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Friday, January 19, 2001

O my gracious heavenly sakes alive! Look at that date! It's the last day of the Clinton Era.

What an interesting eight years it's been, too. The country has been in the hands of a larger-than-life figure, a man whose flaws often overshadowed his talent, and whose ambition sometimes got in the way of his agenda.

But Bill Clinton is a president with presence. He can speak to a political rally and rouse the world to his cause, or he can whisper into the camera's eye and make each viewer believe he knows and understands them.

His leadership in a crisis is unmatched, a triumph of intelligent grasp of the issues along with the compelling stature and charismatic style needed to unite the country behind him. When he needed to be, he was president of all the people, even those who resented, mistrusted or vilified him.

He is absolutely the most dynamic political figure of my lifetime, including John F. Kennedy and Ronald Reagan. The only other politician who comes close, in my mind, is Bobby Kennedy, who was cut down before he could realize the dream.

It's just too bad that so many of Clinton's crises were of his own making. Not all of them, by any means, including the political ones. But far too many for him to have fulfilled his own promise, to the degree his intellect should have allowed. All that brilliance, but so often lacking in wisdom.

How much greater his list of accomplishments could have been, if only he had been able to control his own appetites. His biggest failing lies not in those sins he committed in private, but in the fact that he gave his enemies ammunition to use against him, to tie up the government in search of more evidence and in endless finger-pointing and recrimination.

He torpedoed his own legacy by weakening himself and diminishing the office.

Even our greatest presidents have had flaws, many of them more serious than Clinton's. Those presidents, though, didn't live in a period when their every action and every utterance was so instantaneously reported and so closely scrutinized. Roosevelt and Kennedy were given a pass by the media, and their dalliances became irrelevant to their performance in office.

The tabloid mentality of the modern age, I'm afraid, dooms us to the bland, the safe, the solid but uninspiring citizen. Just look at who our choices were in the 2000 election for evidence of this. We're unlikely, for better or worse, to see the like of Bill Clinton in the White House soon again.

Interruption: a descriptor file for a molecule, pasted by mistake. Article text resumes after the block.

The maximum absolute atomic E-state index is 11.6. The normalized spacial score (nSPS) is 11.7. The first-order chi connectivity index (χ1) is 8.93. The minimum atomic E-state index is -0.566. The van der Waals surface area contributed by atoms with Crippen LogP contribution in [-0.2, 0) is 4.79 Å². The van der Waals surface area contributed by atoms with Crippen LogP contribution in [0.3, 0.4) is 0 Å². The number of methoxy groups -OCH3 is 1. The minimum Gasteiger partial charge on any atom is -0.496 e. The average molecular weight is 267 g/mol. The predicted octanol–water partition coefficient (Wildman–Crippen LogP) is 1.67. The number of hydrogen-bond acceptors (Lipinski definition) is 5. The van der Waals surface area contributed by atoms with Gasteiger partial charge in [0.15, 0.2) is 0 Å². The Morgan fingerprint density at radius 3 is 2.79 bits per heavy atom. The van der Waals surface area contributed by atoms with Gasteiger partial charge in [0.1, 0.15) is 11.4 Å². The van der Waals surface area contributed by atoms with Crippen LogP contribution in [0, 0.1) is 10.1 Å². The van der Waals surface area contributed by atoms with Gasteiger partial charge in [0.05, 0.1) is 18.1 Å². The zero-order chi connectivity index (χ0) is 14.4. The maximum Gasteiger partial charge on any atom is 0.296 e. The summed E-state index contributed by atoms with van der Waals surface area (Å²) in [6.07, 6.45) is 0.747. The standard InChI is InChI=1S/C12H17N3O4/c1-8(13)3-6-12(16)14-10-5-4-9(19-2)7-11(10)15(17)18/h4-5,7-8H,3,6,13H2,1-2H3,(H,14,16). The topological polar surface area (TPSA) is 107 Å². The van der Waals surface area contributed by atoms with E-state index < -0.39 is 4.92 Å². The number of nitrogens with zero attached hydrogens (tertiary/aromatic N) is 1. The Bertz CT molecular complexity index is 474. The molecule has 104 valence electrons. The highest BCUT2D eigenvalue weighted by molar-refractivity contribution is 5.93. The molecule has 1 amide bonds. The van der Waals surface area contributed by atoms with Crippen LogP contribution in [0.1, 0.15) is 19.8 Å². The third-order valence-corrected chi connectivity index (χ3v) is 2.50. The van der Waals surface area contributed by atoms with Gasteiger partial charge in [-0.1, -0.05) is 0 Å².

This is what I wrote on November 4, 1992, the day after Clinton was elected:

It's only the second time in my life that I've voted for a presidential candidate who won. That may be part of the reason, but I sense a genuine feeling of renewed hope. One thing that is certain is that more Americans voted than in any previous election. Bill Clinton and Ross Perot have brought many people into the system, and the success of so many women and minority candidates has reenergized the process. The Clinton administration will be an inclusive one, and the face of government will at last be the face of America. A successful coalition and a symbiotic relationship are the attributes that have made the Republicans winners for over a decade; now those are the key ingredients of the new Democratic party.

On inauguration day in 1993, I wrote mostly about the weather.

I'm always hopeful, even now with a new president that I didn't vote for about to take office. I'm hopeful that partisanship will be secondary to the country's best interests. I'm hopeful that individual differences will be honored and diversity respected. I'm hopeful that the new administration will be up to any crises that come its way.

But I'm going to keep an eye on them. You can't be too vigilant. Some who voted for George W. Bush did so because they believed he would turn his back on those whose voices aren't amplified by money and power. We can hope this isn't so, but we can't trust in that hope and then turn away ourselves. I'll applaud whatever good our new president does, and call him on it when he falls short.

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Latest recommendations:

Saundra, Headspace, January 18, Playground. Hear, hear. (Or is that "Here, here"? I'd better check.)

Heather, more.than.this, entry for January 18. Good luck, Heather and Mike!

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Why not think about times to come,
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